Tesla's Elon Musk Seeking Engineers For Autonomous Driving Project

Tesla Motors' founder Elon Musk recently revealed that the auto maker has plans for a "practical autopilot system" for the Model S, something that would rival other makers of self-driving cars without going quite as far into the realm of complete autonomic functionality as, for example, Google. Now Musk has sent out another tweet, this one calling for engineers who will report directly to him.

The tweet calls for engineers who are interested in working on an autonomous driving system, with those interested being encouraged to email Tesla at its autopilot email address. Those who end up working for the auto maker, said Musk, will report directly to him. Twenty or so minutes later, he followed this up with another tweet dropping a bit of details on their efforts.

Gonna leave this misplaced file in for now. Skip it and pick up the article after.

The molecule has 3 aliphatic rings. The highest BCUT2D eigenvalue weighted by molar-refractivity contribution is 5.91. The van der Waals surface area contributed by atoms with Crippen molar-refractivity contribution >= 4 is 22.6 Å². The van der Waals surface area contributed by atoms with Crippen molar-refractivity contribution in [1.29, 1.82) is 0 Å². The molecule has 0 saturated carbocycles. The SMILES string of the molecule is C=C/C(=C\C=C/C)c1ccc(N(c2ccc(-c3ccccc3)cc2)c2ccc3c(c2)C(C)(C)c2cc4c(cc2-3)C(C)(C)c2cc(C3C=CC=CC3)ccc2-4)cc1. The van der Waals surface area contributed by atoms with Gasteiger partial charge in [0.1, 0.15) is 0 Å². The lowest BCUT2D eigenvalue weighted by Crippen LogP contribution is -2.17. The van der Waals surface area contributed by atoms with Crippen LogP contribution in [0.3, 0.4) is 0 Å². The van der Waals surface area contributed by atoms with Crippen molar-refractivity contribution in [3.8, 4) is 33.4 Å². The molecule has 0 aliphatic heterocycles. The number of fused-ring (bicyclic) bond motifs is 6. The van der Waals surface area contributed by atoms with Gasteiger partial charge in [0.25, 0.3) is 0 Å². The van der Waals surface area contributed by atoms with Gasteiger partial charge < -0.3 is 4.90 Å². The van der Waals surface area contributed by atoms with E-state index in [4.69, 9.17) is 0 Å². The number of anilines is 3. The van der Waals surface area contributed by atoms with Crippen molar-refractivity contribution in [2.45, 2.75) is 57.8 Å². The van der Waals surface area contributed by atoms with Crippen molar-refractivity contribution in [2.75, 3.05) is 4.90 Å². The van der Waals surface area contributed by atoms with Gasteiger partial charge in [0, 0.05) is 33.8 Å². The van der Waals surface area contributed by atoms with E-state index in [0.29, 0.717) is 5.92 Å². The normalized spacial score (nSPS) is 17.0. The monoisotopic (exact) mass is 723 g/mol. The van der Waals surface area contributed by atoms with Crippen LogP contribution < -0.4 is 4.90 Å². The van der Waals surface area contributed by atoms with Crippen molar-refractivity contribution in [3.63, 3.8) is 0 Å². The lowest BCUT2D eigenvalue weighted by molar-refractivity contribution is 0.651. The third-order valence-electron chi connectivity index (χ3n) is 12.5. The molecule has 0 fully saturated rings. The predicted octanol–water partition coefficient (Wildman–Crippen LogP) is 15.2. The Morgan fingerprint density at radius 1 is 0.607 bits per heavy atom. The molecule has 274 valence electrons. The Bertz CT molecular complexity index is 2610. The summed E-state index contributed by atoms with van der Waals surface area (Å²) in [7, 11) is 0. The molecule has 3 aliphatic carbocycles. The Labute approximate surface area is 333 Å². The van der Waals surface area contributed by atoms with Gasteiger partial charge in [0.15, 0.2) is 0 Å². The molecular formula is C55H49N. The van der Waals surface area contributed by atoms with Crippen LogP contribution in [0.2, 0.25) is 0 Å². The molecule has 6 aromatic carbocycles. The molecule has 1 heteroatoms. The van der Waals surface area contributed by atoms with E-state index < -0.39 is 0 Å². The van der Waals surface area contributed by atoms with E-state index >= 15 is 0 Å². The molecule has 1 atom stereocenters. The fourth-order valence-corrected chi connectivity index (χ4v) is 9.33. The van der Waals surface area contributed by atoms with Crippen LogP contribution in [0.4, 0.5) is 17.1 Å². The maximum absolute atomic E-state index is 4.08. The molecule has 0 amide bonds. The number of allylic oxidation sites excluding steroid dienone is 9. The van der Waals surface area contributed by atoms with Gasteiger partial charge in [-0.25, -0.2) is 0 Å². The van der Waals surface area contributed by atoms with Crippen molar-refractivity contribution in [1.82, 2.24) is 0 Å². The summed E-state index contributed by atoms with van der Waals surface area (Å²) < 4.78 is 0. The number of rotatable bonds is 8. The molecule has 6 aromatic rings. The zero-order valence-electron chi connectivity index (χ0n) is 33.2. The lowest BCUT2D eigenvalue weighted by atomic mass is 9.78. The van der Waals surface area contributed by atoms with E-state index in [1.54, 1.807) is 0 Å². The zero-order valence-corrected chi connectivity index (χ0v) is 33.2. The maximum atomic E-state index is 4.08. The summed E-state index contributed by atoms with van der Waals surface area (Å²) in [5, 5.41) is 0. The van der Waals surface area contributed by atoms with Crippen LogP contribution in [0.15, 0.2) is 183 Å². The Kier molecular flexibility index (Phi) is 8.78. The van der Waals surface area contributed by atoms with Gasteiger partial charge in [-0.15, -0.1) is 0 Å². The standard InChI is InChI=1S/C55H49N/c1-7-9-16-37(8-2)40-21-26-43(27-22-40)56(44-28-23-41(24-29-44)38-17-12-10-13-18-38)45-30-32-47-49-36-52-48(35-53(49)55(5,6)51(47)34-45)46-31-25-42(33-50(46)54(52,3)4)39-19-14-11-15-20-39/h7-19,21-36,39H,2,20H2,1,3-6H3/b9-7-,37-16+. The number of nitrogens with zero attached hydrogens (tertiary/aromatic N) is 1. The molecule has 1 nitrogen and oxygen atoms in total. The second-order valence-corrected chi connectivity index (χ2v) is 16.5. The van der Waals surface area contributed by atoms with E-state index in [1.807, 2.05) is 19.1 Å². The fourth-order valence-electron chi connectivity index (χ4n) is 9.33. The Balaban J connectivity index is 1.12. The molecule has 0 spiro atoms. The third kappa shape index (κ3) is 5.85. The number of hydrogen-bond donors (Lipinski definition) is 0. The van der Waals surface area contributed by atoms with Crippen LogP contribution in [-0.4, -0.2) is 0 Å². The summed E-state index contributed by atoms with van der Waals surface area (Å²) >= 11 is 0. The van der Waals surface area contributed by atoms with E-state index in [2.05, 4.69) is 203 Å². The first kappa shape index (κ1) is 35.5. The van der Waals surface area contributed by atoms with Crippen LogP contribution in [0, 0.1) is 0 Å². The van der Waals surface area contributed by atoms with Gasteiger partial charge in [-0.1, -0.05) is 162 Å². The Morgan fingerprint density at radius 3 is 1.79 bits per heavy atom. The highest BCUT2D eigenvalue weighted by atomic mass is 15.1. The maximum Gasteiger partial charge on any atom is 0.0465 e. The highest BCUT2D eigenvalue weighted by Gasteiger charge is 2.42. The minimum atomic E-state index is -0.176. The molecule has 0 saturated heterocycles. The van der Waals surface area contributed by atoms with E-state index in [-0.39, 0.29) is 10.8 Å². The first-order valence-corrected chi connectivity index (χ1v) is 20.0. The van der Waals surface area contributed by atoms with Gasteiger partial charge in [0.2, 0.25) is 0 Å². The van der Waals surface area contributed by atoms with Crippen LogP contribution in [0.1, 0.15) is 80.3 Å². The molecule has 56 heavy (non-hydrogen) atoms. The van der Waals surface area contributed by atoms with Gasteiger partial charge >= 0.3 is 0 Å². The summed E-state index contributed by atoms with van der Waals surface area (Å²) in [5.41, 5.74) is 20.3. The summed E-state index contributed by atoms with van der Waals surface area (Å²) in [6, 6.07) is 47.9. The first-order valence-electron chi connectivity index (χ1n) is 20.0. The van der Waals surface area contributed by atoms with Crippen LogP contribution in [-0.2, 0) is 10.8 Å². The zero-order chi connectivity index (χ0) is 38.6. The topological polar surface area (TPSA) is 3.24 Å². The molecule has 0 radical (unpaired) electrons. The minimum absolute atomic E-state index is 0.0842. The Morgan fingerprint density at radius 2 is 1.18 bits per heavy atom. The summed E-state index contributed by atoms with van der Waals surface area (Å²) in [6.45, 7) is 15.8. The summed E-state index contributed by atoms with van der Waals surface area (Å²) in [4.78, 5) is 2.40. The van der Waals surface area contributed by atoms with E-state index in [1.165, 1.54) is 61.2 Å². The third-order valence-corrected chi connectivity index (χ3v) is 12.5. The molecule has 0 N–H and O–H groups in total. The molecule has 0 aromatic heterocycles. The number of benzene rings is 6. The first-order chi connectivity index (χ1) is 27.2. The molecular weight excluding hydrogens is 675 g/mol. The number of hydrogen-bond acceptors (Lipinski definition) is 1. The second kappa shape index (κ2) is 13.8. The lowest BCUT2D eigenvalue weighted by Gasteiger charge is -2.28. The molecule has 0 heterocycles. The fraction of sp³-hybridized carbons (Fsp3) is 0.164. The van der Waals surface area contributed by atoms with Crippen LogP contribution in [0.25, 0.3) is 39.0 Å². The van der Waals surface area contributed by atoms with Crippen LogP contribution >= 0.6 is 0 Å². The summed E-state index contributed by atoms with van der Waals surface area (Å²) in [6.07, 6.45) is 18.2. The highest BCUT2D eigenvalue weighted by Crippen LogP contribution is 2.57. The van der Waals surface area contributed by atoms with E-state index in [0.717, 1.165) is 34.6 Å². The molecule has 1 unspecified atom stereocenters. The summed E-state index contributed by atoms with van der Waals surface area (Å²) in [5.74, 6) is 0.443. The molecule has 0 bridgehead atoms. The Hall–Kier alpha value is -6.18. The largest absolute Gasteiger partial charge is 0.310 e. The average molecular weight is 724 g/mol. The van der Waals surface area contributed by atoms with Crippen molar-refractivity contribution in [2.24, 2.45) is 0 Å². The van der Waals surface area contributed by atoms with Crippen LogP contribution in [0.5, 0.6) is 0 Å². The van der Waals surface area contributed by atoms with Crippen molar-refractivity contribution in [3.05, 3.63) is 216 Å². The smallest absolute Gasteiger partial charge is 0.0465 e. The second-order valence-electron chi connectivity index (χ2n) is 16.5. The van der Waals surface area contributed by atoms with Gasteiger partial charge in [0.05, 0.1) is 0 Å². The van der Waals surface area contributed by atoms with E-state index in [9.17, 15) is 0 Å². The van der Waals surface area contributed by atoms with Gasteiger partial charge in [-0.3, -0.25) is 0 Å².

The auto-pilot Model S system, as it has been referred to, is being approached with 360-degree flush-mounted "tiny" cameras, as well as radar, with Musk adding, "prob not lidar." There will be a lot of hardware and software image processing tossed into the mix. This sounds somewhat similar to the camera and radar system equipped on the Mercedes-Benz 2014 S-Class model.

With the 2014 S-Class, there is the use of a 360-degree camera that works in conjunction with a series of radar systems, all of which provide coverage of conditions in both short-range and long-range distances. Such is used to provide safety features like brake assistance, aid in staying within a lane, assistance when driving at night, and more.

How far the autonomous driving system will be taken by Tesla is yet to be seen, but as we previously reported, Musk has said that a 100-percent autonomous car is aiming too far, and that Tesla will be shooting for a bit less than that, perhaps up to 90-percent, providing auto-pilot functionality in many driving conditions, but ultimately leaving the driver at the helm.

This in part will help facilitate Tesla's ambitious timing goals, with Musk saying that such vehicles could be read by 2016, beating Nissan's 2020 timeline, for example.

SOURCE: Twitter